success of the congregations Valentines Day concert, a Love Concert is planned for Sunday, Nov. 11 at 3 p.m. featuring opera, Broadway, English, Hebrew, Yiddish, Ladino and Spanish songs. Performers will include Cantor Andres Kornworcel, Cantor Tanya Greenblatt, Cantor Beth Schlossberg and others. Installation Weekend: A variety of activities are planned for the weekend of Nov. 16-18 to celebrate the installation of Rabbi Bryan Mann as the congregations new spiritual leader. On Friday, Nov. 16 at 7 p.m., Rabbi Sharon Cohen-Anisfeld, president of Hebrew College, will perform Rabbi   Manns installation at Shabbat services, with an oneg to fol low.   On Saturday, Nov. 17 at 9:30 a.m. there will be a bagel breakfast and study session with Rabbis Mann   and C ohen-Anisfeld. This study session will be followed by a brief worship service.   That evening at 5:30 p.m. there will be a special gathering for congregants of all ages.   It will begin with a potluck dinner and will be followed by Havdalah service, special programming, and entertaining games. On Sunday,   Nov.   18, the congregation will sponsor a   Thanksgiving fair and food drive from 10 a.m. to 2 p.m. Immediately following this will be a barbecue with games and activities. The Men s Club will be hosting an all age soccer match on   the synagogue grounds.   Following the game, folks will sit around a   Monster Mash: The congregation will hold its Monster Mash party on Saturday, Oct. 27 from 6-7 p.m. This is a costume party featuring an evening of dancing and contests.   Visit http:// for more information.   Torah class: Join a weekly Torah class on Wednesdays at 7:30 p.m. at the University of Tampa. The class explores contemporary issues through a Torah perspective.   For mo re information, contact Rabbi Levi Rivkin at (813) 5044432 or email bmchabad@gmail. com. Practical kabbalah: Enrich the soul and mind with a touch of kabbalah. Learn practical   spiritual ity   for everyday life. Classes are held on Wednesdays, 6:15 7 p.m.Teddy bears: Mekor Shalom will hold a Teddy Bear Shabbat on Friday, Oct. 19   at 6 p.m. with kaddish included in the service. Teddy bear owners of all ages are invited to celebrate Shabbat in a beary joyful way. There will an oneg after the ser vice with teddy bear friendly snacks. com. As a tzedakah project, bring a new childs game. Israeli broadcaster lecture: The fourth annual Am Yisrael Lecture, sponsored by Harvey Mackler, will be held Monday, Oct. 29 at 8 p.m. The guest lecturer is Eve Harow, Israeli radio personality, international spokesperson, and a passionate advocate of Israel. Her topic will be, Is Media Coverage of Israel Biased? A Middle Easterners Perspective.   Harow is a U.S. born Israeli. She will talk about media coverage and what is happening in Israel and the need to evaluate issues facing the Jewish homeland   from a perspective beyond that of Israeli and Palestinian. RSVP to www.TampaEve.event or call the synagogue at (813) 962-6338. LChaim: A Sharing Lifes Lessons session is held on Tuesdays from 11 a.m. to noon. There is a different topic, readings and different leader for each weekly session. This is a friendly group sharing our lifes lessons.   Talmud study: Jewish law confronts everything from capital punishment to how to make rain. Join Rabbi Howard Siegel on Thursdays from 10:30-11:30 a.m. for Talmud study. This is open to everyone from beginners through experts. Texts are provided. Knitting time: The Sister hood Needle Workers hold weekly knitting sessions on Tuesdays from 1:30 3 p.m. in the boardroom. The knitters make fabric quilt wall hangings and knitting and crocheting squares to make quilts that are donated to charity. For more infor Host a kid, volunteer: The North American Federation of Temple Youth (NFTY) will hold its Southern Tropical Region Hatikvah Kallah meeting at Congregation Beth Am for the weekend of Nov. 9-11. About 180 kids in grades six-eight from all over Florida will attend and Beth Am is seeking families to host the youths or to help with events such as cooking, setting up tables, driving, registration or parking and more. To volunteer, email Hope Buksbaum at youthcommittee@bathamtampa. org or contact Youth Director Lisa Cohen at youth@bethamtampa. org. The kids will meet friends from camp, participate in social action opportunities, engage in interactive activities and join in songs.More Latin movies: Season Two of Latin America Jewish Movies is winding down with the next showing at the synagogue on Monday, Oct. 22 at 6:30 p.m. The Mr. Kaplan, is the only Uruguayan movie of the season. Jacob, a 70-year-old Jewish man living in South America, is convinced a quiet German man is a runaway Nazi and makes plans to kidnap and bring him to Israel. Snacks and refreshments to be served. The cost is $5. Kid Shabbaton: A fun and interactive overnight Shabbat retreat at Camp Cedarkirk in Lithia is planned for Friday through Sunday, Oct. 26-28 for youths from grades 3-7. Activities will include games, sports, hiking, rope courses, swimming (weather permitting), and more. The Shabbaton is for religious school and Hillel Academy families. Sign your child up at Jammies and Jeans Shabbat: Throw on your jeans and get your children in their jammies for a casual Shabbat celebration on Fridays, Nov. 2 and 30 at 5:30 p.m. in the chapel. Light refreshments will be served and this is open to the public, so bring friends. Visit to register for these programs. Adult education: Rabbi Josh Hearshen will teach Torah study on Thursdays at 11 a.m. and Talmud study on Thursdays at noon. At 7 p.m. on Thursdays he teaches a class titled Embracing Judaism. Adult Bnai Mitzvah program: This program is offered on Wednesdays from 6:30-8 p.m. with the prerequisite of taking the Embracing Judaism course with Rabbi Hearshen and the Hebrew Reading class with Judy Van Der Stelt The program is open to the community and costs $150 for members and $250 for non-members. To register online go to or call (813) 837-1911. Love concert: Due to the Jill NeumanREALTOR 1208 E. Kennedy Blvd. Suite 231, Tampa, FL 33602I love what I do and youll love the results. Jason Abraham Fink, son of Matthew and Carolyn Fink of Tampa, will be called to the Torah as a Bar Mitzvah on Saturday, Oct. 20 at Congregation Kol Ami in Tampa. A seventh grade honors student at Hillel Academy, Jason was a recent inductee into the National Junior Honor Society. Active in sports, he is a Black Belt in Tae Kwon Do and enjoys playing soccer, basketball Camp Ramah in the summer. Matthew and Carolyn Fink will host a celebration at the Bryan Glazer Family JCC on Saturday, Oct. 20. Special guests will include grandmother Beverly Fink and grandfather Max White, both from Tampa, along with family and friends from California, New York, South Carolina and Tampa.Jason Abraham Fink Leah Cheri KingLeah Cheri King, daughter of Sharon and Brian King of Tampa, will be called to the Torah as a Bat Mitzvah on Saturday, Oct. 20 at Congregation Schaarai Zedek in Tampa. A seventh grade Principal Honors List student at Walker Middle Magnet School, Leah is a member of the Junior Honor Society. Active in Jr. Schzfty youth group, Leah is an avid softball player and was a member of the Keystone Little League 11U team that placed third in the state. Sharon and Brian King will host a celebration at Congregation Schaarai Zedek on Satur day evening, Oct. 20. Special guests will include grandfather Tom Wolfe from Orlando, grandparents from Au gusta, GA, along with other family and friends from Orlando, Coral Springs, Montreal, Georgia, Alabama. CHICAGO Eliyahu Moscowitz, a kosher super visor at a supermarket, was shot dead in Chicago on Simchat Torah in what local residents fear might be a killing spree. Moscowitz, 24, was shot once in the head and left for dead on a rainy Monday night in the East Rogers Park neighborhood, about a mile from where he grew up. Police say robbery does not appear to have been a motive. His killing followed the murder 36 hours earlier of Douglass Watts, 73, who also was shot once in the head as he walked his dogs in the same lakefront park a little before 10 a.m. Sunday. Chicago Police have determined that the same gun was used in both killings. They released an image of Watts killer dressed all in black and wearing a black ski mask. Police Superintendent Eddie Johnson said the two victims had no connection to each other and likely were chosen at random. Johnson also said it was too early to determine if the shootings were hate crimes. Moscowitz was an Orthodox Jew and Watts was gay. The FBI and the federal Bureau of Alcohol, Tobacco, Firearms and Explosives have also joined in the investigation of the two murders. Moscowitzs body was found shortly after his mur der by Pastor John Elleson of Lakewood Chapel. He is laying there with the rain coming down, Elleson said, and if it was my son or my relative, I would just want someone to stand with them during this time. gentleman is all. He was a wonderful, very kind, gentle, caring per son, Zelig Moscowitz said. He was someone who uplifts others. After attending high school in Chicago, Moscowitz spent a year studying at the Mayanot Institute for Jewish Studies in Jerusalem before returning home to work as a mashgiach, or kosher supervisor, at the Jewel supermarket in suburban Evanston. After his murder, a local Facebook page contained tributes from some of the many customers that Moscowitz helped over the years. Always a kind word and smile, Nicest per son and Such a nice guy were typical descriptions. Moscowitz also was a fan of the game Pokemon GO and often played in parks in Chicago and the suburbs. He usually wore a bright red or orange Tshirt and was friends with a large group of fellow games enthusiasts. On Tuesday, Oct. 2, more than 100 local players turned out for a candlelit vigil on Loyola Beach, near where he was murdered. Moscowitz looked like a sort of typical Orthodox Jewish guy that you would think you would have nothing in common with, said Pokemon GO enthusiast Adam Thornburg. That couldnt be further from the truth. Omar Arango, who often played with Moscowitz, called him a big, kindhearted gentleman. Because he was murdered on Simchat Torah, a day that observant Jews do not use telephones or comput ers, Moscowitzs parents, Mendel and Esther, were unaware of their sons death until hours after it occurred. Chicago kosher supervisor shot dead; may be victim of killing spree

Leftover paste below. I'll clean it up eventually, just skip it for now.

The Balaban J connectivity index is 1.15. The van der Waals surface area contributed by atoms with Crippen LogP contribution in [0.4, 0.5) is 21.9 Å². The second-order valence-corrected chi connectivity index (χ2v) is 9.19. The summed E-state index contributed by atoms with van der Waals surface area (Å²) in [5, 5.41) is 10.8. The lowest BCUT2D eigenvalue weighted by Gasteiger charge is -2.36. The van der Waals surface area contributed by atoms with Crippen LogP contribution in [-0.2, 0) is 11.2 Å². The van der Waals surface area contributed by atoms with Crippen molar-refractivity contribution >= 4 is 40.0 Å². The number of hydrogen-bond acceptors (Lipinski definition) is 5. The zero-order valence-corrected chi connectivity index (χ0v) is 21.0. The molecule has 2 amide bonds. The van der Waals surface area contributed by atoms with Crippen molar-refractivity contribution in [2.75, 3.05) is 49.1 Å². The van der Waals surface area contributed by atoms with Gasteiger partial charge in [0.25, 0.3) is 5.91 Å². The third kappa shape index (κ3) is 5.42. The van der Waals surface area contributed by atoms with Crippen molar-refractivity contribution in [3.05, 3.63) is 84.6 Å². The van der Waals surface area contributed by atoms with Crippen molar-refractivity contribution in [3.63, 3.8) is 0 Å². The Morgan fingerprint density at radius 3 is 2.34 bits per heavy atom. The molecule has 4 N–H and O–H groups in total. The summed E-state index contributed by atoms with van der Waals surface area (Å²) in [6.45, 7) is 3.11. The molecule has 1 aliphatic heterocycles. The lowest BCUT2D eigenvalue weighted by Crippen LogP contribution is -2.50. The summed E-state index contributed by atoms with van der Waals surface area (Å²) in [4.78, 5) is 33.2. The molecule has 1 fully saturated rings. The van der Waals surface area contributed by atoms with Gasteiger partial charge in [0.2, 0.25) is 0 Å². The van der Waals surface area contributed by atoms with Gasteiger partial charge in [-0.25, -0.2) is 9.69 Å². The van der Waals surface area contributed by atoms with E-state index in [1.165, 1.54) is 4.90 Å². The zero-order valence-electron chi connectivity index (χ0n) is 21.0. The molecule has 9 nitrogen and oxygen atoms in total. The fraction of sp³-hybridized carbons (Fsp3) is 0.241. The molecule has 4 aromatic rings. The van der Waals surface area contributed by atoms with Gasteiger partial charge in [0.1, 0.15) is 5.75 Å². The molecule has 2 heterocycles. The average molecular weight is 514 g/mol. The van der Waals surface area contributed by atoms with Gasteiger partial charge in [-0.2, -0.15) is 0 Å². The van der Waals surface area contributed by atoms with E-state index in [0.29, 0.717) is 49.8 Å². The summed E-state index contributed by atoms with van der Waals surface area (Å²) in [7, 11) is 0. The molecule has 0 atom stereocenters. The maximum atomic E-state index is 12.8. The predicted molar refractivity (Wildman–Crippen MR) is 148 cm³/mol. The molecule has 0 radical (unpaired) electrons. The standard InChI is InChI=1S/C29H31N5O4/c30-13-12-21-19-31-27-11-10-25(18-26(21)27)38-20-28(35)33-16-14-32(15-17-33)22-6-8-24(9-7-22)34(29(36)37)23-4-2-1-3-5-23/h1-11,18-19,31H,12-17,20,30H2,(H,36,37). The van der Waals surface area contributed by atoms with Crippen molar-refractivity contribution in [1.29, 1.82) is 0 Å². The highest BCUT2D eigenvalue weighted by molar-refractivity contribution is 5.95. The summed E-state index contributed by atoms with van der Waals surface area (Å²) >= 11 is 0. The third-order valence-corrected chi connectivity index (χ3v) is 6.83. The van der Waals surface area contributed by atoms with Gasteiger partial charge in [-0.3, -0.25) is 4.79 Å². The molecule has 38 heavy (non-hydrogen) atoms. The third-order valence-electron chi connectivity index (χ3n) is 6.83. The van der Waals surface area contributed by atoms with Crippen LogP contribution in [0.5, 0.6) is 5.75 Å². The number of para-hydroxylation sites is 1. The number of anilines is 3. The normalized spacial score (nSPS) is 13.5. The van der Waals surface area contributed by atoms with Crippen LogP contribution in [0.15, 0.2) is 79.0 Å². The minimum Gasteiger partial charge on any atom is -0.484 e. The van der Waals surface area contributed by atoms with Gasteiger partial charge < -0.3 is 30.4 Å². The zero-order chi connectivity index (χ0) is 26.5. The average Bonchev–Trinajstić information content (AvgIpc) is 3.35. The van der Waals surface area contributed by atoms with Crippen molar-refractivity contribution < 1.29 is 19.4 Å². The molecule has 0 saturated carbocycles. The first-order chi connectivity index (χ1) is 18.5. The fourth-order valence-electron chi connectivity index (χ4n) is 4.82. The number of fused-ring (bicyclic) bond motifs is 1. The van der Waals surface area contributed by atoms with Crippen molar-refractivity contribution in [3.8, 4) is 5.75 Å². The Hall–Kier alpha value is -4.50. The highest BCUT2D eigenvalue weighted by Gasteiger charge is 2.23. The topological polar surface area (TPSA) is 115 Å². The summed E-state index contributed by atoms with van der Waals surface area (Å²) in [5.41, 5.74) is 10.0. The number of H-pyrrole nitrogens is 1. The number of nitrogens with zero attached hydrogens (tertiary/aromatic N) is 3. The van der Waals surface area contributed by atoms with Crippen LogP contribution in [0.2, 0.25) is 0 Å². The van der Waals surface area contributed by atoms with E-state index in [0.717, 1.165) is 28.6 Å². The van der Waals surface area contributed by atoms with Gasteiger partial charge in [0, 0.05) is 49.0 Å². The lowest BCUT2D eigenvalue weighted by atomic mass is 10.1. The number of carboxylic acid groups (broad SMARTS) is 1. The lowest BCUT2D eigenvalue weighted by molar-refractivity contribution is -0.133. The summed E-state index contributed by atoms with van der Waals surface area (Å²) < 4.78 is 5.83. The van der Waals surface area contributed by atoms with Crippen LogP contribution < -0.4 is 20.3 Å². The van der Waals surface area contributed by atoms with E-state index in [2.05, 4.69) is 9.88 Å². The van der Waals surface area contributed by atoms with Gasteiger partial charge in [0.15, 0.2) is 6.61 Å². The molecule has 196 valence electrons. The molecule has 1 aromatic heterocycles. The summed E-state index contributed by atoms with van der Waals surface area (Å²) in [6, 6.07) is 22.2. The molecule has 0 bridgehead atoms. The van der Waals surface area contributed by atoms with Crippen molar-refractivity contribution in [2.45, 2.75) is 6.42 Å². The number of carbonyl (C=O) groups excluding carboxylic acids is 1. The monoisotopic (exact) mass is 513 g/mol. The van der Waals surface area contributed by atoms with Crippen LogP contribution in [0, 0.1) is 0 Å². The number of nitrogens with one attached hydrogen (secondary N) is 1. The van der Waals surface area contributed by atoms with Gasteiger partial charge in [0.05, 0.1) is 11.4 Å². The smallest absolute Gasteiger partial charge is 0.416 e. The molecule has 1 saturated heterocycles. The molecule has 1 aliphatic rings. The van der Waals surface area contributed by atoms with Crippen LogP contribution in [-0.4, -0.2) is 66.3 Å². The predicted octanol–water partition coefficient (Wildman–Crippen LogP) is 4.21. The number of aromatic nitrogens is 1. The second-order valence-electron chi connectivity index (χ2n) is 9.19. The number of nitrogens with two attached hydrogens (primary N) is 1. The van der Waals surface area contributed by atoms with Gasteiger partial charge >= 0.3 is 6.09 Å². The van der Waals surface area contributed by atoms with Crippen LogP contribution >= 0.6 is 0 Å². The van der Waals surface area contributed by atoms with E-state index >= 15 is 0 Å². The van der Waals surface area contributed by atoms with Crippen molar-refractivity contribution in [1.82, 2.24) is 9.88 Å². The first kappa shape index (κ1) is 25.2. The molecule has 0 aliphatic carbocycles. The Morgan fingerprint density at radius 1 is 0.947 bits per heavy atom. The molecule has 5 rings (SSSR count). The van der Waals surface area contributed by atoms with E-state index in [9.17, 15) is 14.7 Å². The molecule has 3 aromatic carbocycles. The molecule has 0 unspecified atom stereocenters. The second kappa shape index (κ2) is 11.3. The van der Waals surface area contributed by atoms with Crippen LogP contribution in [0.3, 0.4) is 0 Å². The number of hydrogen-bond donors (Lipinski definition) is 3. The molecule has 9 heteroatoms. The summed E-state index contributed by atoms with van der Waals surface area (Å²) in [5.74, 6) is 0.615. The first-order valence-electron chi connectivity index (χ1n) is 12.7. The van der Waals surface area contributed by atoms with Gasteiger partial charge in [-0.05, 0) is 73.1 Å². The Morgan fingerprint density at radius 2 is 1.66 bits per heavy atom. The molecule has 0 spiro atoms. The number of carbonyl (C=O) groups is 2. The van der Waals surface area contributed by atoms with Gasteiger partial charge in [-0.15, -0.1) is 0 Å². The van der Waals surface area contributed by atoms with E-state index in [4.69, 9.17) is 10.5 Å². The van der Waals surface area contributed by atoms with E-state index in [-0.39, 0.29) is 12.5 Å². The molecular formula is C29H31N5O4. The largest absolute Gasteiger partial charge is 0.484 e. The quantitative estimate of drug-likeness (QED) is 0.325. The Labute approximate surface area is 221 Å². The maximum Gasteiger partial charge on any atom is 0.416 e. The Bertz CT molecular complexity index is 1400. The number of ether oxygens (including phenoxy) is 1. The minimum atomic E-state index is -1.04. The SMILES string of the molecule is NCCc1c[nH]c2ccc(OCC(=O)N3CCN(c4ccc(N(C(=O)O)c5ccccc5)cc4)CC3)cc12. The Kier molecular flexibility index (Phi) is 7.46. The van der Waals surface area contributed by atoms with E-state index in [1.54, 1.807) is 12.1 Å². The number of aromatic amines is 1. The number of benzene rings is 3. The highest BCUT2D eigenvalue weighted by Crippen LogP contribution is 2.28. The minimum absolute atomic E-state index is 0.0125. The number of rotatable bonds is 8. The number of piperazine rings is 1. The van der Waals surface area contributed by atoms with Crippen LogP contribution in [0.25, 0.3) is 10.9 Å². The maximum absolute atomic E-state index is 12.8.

Visit us on both sides of the Bay Shipping and Gift Wrapping Available Hyde Park Village St. Petersburg 1619 W Snow Circle Tampa, FL 33606 813.831.2111 Shabbat Candlesticks Hamsa Necklace 300 Beach Drive NE St. Petersburg, FL 33701 727.894.2111 You can also shop online! Your 24/7 Source For:Jewish Community News National & International News Advertising Information Congregants of Beth Israel the Jewish Congregation of Sun City Center celebrated Simchat Torah to mark the completion of the annual reading of the Torah on Monday evening, Oct. 1. The Torah scrolls were taken from the ark and carried or danced around the synagogue seven times. One of the scrolls was unrolled around the perimeter of the sanctuary and the concluding section of onomy, was read and immediately followed by the opening section of Genesis. This practice reminds us that the Torah is a circle that never ends. Beth Israel Simchat Torah celebration Passing the Torah on Simchat Torah Shaking it in the White House